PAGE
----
The coach also jumped at the chance to finally invite Arsenal's young midfielder, Serge Gnabry. The 19-year-old hasn't yet represented Germany at the Under-20 or Under-21 level because a knee injury sidelined him for seven months last year.
"The quality and the level of experience on the international stage we have in this squad are impressive," Hrubesch said. "I want to give every player another chance to put himself forward and make the decision for us coaches as difficult as possible."
The message is clear: Germany will not treat the 2015 European Under-21 Championship as nonchalantly as they treated the last two tournaments. Apart from Hrubesch's forceful and competitive personality, the reason for this newfound ambition may be traced back to Brazil.
The core of Low's World Cup squad must have felt like being on an extended class reunion trip. No less than six players who eventually lifted the World Cup -- Boateng, Hummels, Ozil, Manuel Neuer, Benedikt Howedes and Sami Khedira -- had been members of Hrubesch's team that won the European Under-21 Championship in 2009. (A seventh, Marcel Schmelzer, didn't make the World Cup squad because he was unfit following an injury-riddled season.)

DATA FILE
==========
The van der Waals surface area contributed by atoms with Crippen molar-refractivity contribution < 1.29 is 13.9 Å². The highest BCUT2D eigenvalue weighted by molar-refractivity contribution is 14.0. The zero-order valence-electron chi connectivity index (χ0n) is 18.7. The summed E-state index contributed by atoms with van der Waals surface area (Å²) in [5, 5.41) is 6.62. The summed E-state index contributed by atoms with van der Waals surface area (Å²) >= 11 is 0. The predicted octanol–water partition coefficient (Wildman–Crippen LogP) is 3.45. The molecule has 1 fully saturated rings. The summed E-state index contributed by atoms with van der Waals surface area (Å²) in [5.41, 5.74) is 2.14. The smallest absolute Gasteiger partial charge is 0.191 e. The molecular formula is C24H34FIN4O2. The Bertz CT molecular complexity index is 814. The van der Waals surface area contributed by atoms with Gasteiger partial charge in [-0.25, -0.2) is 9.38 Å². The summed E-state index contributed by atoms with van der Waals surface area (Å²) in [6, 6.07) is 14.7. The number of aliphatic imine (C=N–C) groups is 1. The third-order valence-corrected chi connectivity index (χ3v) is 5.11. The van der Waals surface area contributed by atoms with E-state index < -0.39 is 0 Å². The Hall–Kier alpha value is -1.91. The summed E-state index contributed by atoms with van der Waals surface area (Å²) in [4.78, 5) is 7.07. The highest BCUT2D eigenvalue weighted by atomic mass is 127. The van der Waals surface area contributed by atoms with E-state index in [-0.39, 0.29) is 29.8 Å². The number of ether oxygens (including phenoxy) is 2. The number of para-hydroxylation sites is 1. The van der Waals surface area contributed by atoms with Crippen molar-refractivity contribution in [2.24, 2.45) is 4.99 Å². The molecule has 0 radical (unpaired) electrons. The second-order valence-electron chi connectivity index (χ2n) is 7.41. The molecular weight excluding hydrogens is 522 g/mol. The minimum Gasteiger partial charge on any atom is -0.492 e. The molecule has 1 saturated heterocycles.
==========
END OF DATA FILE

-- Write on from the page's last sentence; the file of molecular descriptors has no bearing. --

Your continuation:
So you could say that Low's World Cup team knew very well what it's like to win a trophy with a German national team against strong opposition. In 2009, they had squeezed past Spain (featuring Javi Martinez) at the group stage, before beating Italy (with Mario Balotelli) in the semis and defeating England (starring Joe Hart, Kieran Gibbs and Theo Walcott) in the final.
Maybe that little bit of shared history and experience made all the difference and helped end Germany's trophy drought in Rio de Janeiro. If so, it certainly makes sense that the DFB is now taking the game at the Under-21 level as seriously again as they did during the first years of Matthias Sammer's reign as the DFB's director of football.
Back in 2006, when he took up this post, Sammer said: "Players can build a winning mentality only through experience. Once you've had the experience of winning in youth football, you want to have it again." The World Cup in Brazil may have proved this theory right eight years later.
Uli covers German football for ESPN FC and has written over 400 columns since 2002.